Rudul Sah v State of Bihar – Case Analysis


The concerned case is a landmark judgment that has paved a new horizon in the jurisprudence of state liability. Rudul Sah v State of Bihar case has introduced the concept of compensation for the breach of Fundamental Rights guaranteed under the Constitution of India. However, the Indian Constitution never provided any expressed provisions for the grant of compensation. The essence of the concerned case lies in the excellent interpretation of the Court in exercising its remedial powers.

This is the first case wherein the Supreme Court has awarded monetary compensation to the victim in the event of violating his Fundamental Rights. However, such monetary compensation is in addition to the victim’s right to claim relief under civil law for putting up with his damages. Treating the concerned case as a precedent, the Supreme Court later awarded compensation in the event of a violation of Fundamental Rights. However, in the later cases, the Court has made it very specific that allowing monetary compensation in case of breach of Fundamental Rights could be awarded only in the appropriate case involving the matter related to life and liberty, illegal detention, and cause of unlawful deaths.

Rudul Sah v State of Bihar case widened the scope of granting compensatory relief within the ambit of constitutional jurisdiction. Supreme Court has vehemently considered economic and social rights within the purview of the right to life under Article 21 of the Constitution while considering compensation as a constitutional remedy for infringement of Fundamental Rights.

Facts of Rudul Sah v State of Bihar Case

1. The case is about a man who was illegally detained for a period exceeding the term of his sentence. The petitioner, Rudul Sah, had submitted a writ petition in the context of Habeas Corpus (to have a body) that commands his liberation from jail.

2. Herein, the petitioner was wrongfully detained in jail even after the completion of his period of imprisonment. Therefore, such detention was declared illegal by the Session Court in June 1968.

3. The petitioner further demanded collateral relief under the constitutional remedies available to the citizens under the ambit of the Indian Constitution for the violation of Fundamental Rights under Article 32.

4. The petitioner was arrested for murdering his wife. He was acquitted on 3rd June 1968 by the Sessions Court of Muzaffarpur, Bihar, after serving the period of his imprisonment. He was liberated from jail on October 1982, subsequent to serving 14 years sentence.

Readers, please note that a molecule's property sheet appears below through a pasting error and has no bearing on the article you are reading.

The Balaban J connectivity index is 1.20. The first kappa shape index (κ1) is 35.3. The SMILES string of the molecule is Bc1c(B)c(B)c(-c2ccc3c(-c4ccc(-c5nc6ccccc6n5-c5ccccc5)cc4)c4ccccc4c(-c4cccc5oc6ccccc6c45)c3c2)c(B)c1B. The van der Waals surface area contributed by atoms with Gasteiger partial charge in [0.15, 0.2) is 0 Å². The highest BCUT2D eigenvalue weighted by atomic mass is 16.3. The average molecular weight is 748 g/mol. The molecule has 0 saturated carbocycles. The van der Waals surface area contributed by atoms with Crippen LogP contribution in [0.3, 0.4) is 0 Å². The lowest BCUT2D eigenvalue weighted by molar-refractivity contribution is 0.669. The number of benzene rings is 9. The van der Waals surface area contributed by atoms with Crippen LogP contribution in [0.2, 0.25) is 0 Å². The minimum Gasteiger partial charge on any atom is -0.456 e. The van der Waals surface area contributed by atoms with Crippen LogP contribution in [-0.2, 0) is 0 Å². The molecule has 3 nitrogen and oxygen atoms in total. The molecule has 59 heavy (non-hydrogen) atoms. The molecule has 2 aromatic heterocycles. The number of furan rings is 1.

5. On the writ petition of Habeas Corpus, the petitioner demanded justice from the Court for his illegal detention.

6. The petitioner had even applied for a medical treatment that the State of Bihar shall sponsor.

7. On 22nd November, the writ petition was presented before the Court while the petitioner was already freed from prison.

8. In the context of the additional relief applied by the petitioner along with the writ, the Court has served the state with a show cause notice.

9. On behalf of the state, the jailor had drafted an affidavit and put forward two documents that depict the following:

  1. An order issued by the Additional Session Judge declared that despite the petitioner’s acquittal, the petitioner must stay behind bars until the State Government of Bihar issued further notice.
  2. The petitioner was declared incapable of facing the prosecution while the order of the Session Court was passed. The medical report of the petitioner, as per the medical test conducted by a civil surgeon, was deemed normal. The same was submitted to the law department in February 1977 and was issued in October 1982.

Legal Issues Involved

  1. Does the right to compensation for illegal detention come under Article 21 of the Constitution?
  2. Whether the citizen of India could put up any defence against the arbitrary action of the state or its officials?
  3. Is the petitioner entitled to monetary relief while considering the scope of Article 32 of the Constitution in the event of violating Fundamental Rights?

Petitioner’s Contention

  1. The petitioner stated that even after his acquittal by the Court, he had to wait 14 years to be liberated from jail. He was illegally detained in jail for a prolonged period of 14 years.
  2. Such illegal detention was an expressed infringement of the petitioner’s fundamental rights to life and liberty mentioned under Article 21 of the Constitution.
  3. Furthermore, the petitioner claimed reimbursement for the medical expenses of the treatment that was settled for him on behalf of the State Government of Bihar. Besides, the petitioner claimed relief for such illegal detention along with a gratuitous payment for his rehabilitation purpose.

Defendant’s Contentions

  1. The petitioner was not released from jail despite the order of acquittal by the Court for a prolonged period of 14 years under the order of the authorities issued by the Additional Sessions Judge, which clearly demanded the approval of the State Government and Inspector General of Prison in order to sanction the release of the petitioner.
  2. Initially, the petitioner was declared unsound but, later, was discharged subsequent to the issuance of a certificate by the civil surgeon, followed by the legal department’s letter declaring the petitioner as stable and normal.

Judgment of Rudul Sah v State of Bihar Case

1. The Court has granted the writ petition stating that the petitioner’s detention in prison for 14 years, even after passing the order of acquittal, is illegal. Article 32 authorizes the Supreme Court to issue appropriate orders, directions, and writs required for enforcing any of the rights guaranteed under Part III of the Constitution.

2. However, Article 21 guarantees that the right to life and liberty shall be lost if the competence of the Supreme Court shall be confined only to the issuance of the order to release the petitioner from illegal detention.

3. The right to compensation is a remedy for the unlawful activities of the State instrumentalities that are undertaking their illegal actions in the name of the public interest and therefore defending themselves by utilizing the power of the State as a shield to cover up their actions through a veil of sovereign immunity.